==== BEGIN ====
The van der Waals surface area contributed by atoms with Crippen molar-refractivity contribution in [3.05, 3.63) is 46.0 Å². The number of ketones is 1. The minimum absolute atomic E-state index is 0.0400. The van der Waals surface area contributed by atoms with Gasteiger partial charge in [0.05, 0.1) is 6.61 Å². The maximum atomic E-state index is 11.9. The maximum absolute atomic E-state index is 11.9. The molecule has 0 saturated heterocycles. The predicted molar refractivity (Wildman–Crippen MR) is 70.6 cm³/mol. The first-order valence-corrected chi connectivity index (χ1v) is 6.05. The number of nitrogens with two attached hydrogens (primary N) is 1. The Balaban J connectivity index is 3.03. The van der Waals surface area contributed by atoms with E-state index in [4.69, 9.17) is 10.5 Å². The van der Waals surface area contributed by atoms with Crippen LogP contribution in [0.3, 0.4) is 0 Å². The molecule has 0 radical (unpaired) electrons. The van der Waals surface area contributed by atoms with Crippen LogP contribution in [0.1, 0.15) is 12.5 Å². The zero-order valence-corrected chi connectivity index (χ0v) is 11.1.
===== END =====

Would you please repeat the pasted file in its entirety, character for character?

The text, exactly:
The van der Waals surface area contributed by atoms with Crippen molar-refractivity contribution in [3.05, 3.63) is 46.0 Å². The number of ketones is 1. The minimum absolute atomic E-state index is 0.0400. The van der Waals surface area contributed by atoms with Gasteiger partial charge in [0.05, 0.1) is 6.61 Å². The maximum atomic E-state index is 11.9. The maximum absolute atomic E-state index is 11.9. The molecule has 0 saturated heterocycles. The predicted molar refractivity (Wildman–Crippen MR) is 70.6 cm³/mol. The first-order valence-corrected chi connectivity index (χ1v) is 6.05. The number of nitrogens with two attached hydrogens (primary N) is 1. The Balaban J connectivity index is 3.03. The van der Waals surface area contributed by atoms with E-state index in [4.69, 9.17) is 10.5 Å². The van der Waals surface area contributed by atoms with Crippen LogP contribution in [0.3, 0.4) is 0 Å². The molecule has 0 radical (unpaired) electrons. The van der Waals surface area contributed by atoms with Crippen LogP contribution in [0.1, 0.15) is 12.5 Å². The zero-order valence-corrected chi connectivity index (χ0v) is 11.1.